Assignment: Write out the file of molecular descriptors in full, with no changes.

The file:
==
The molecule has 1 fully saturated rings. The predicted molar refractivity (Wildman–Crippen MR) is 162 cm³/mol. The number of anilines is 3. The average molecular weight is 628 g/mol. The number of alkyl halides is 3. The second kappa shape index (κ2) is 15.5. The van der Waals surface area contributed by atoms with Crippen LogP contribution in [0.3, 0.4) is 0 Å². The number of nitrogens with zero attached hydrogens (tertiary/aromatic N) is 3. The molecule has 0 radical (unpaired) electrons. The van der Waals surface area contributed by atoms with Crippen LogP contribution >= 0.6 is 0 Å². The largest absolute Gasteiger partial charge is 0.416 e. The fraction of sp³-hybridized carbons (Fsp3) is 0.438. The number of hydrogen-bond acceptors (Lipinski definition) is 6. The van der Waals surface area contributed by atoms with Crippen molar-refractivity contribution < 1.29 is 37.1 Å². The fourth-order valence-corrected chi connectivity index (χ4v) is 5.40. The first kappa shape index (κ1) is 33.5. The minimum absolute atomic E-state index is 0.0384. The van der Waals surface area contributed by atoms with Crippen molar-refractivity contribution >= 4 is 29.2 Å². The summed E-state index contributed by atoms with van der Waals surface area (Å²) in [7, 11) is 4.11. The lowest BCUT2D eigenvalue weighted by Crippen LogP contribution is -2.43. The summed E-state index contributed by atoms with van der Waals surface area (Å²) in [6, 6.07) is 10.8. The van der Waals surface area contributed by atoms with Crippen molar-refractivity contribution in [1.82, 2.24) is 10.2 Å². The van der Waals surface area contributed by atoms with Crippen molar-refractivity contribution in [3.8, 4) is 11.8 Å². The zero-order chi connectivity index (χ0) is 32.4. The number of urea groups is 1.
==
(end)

The molecule has 1 fully saturated rings. The predicted molar refractivity (Wildman–Crippen MR) is 162 cm³/mol. The number of anilines is 3. The average molecular weight is 628 g/mol. The number of alkyl halides is 3. The second kappa shape index (κ2) is 15.5. The van der Waals surface area contributed by atoms with Crippen LogP contribution in [0.3, 0.4) is 0 Å². The number of nitrogens with zero attached hydrogens (tertiary/aromatic N) is 3. The molecule has 0 radical (unpaired) electrons. The van der Waals surface area contributed by atoms with Crippen LogP contribution >= 0.6 is 0 Å². The largest absolute Gasteiger partial charge is 0.416 e. The fraction of sp³-hybridized carbons (Fsp3) is 0.438. The number of hydrogen-bond acceptors (Lipinski definition) is 6. The van der Waals surface area contributed by atoms with Crippen molar-refractivity contribution < 1.29 is 37.1 Å². The fourth-order valence-corrected chi connectivity index (χ4v) is 5.40. The first kappa shape index (κ1) is 33.5. The minimum absolute atomic E-state index is 0.0384. The van der Waals surface area contributed by atoms with Crippen molar-refractivity contribution >= 4 is 29.2 Å². The summed E-state index contributed by atoms with van der Waals surface area (Å²) in [7, 11) is 4.11. The lowest BCUT2D eigenvalue weighted by Crippen LogP contribution is -2.43. The summed E-state index contributed by atoms with van der Waals surface area (Å²) in [6, 6.07) is 10.8. The van der Waals surface area contributed by atoms with Crippen molar-refractivity contribution in [1.82, 2.24) is 10.2 Å². The van der Waals surface area contributed by atoms with Crippen molar-refractivity contribution in [3.8, 4) is 11.8 Å². The zero-order chi connectivity index (χ0) is 32.4. The number of urea groups is 1.